As reported by GovTrack, Iowa Republican Rep. Steve King has introduced a Joint Resolution for a proposed constitutional amendment that would apportion congressional districts based on the number of U.S. citizens in each state. Currently, this apportionment is determined by the number of residents* of each state, as calculated in each Census.
This is not the first time such an amendment has been proposed. While it is highly unlikely that the current proposal will get anywhere, we were curious how the electoral map would shift if it was only based on citizens.**
This report estimates the number of U.S. citizens in each state as of 2013, and uses those totals to calculate the number of congressional districts for each state. Somewhat surprisingly, only 11 states would be impacted. The big loser would be California, which would see 4 of its 55 electoral votes trimmed away. No other state was impacted by more than one electoral vote. FL, NY and TX would lose one each, while seven states (LA, MO, MT, NC, OH, OK, VA) would gain one.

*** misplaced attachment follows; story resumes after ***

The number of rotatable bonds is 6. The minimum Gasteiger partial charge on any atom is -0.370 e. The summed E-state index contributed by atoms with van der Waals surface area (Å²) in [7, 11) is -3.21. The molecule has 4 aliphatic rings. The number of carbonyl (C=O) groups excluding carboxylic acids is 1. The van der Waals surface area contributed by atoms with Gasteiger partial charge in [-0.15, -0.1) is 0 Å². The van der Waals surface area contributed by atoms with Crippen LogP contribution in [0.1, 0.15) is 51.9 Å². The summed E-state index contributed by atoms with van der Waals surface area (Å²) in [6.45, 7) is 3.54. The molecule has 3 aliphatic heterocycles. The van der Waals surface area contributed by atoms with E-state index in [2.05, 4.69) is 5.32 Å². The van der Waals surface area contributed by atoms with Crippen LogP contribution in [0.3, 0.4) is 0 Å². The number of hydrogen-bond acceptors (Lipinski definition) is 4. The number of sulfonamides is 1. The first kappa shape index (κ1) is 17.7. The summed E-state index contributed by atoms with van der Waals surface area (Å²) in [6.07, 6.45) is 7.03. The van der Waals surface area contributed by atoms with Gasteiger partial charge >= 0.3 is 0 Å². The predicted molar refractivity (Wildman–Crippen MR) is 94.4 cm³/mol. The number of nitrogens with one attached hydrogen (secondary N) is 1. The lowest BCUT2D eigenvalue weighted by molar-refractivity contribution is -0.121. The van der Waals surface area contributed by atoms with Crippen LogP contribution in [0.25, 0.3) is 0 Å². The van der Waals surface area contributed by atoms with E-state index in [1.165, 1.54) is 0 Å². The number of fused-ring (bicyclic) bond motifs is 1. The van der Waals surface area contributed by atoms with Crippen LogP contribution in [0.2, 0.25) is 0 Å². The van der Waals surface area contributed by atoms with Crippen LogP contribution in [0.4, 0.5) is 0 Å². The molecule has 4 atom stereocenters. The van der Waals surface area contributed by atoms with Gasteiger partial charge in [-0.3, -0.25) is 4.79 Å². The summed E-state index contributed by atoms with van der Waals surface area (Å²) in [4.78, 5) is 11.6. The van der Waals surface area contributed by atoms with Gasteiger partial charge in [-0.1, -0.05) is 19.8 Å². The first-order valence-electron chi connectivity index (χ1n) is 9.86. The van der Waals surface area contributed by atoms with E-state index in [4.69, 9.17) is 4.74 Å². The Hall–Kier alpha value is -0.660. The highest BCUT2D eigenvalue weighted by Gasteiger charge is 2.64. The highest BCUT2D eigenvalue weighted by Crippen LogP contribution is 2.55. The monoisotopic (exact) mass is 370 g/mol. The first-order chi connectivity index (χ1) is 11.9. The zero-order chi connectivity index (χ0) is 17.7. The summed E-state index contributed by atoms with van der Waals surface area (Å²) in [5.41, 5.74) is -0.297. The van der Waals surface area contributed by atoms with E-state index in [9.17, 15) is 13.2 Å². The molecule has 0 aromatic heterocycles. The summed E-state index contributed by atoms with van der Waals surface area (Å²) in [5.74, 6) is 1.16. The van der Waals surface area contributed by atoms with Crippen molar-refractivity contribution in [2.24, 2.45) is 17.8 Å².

In terms of states won in the 2016 election, Donald Trump would have won 4 additional electoral votes, giving him 310. Faithless Electors were excluded.
* Also included are overseas military and civilian federal employee population and their dependents living with them. In most states, this is well under 1% of the resident population.
** Each state receives electoral votes equal to its congressional delegation. That includes two U.S. Senators and one for each congressional district. Changing how congressional districts are allocated would therefore change the distribution of electoral votes.
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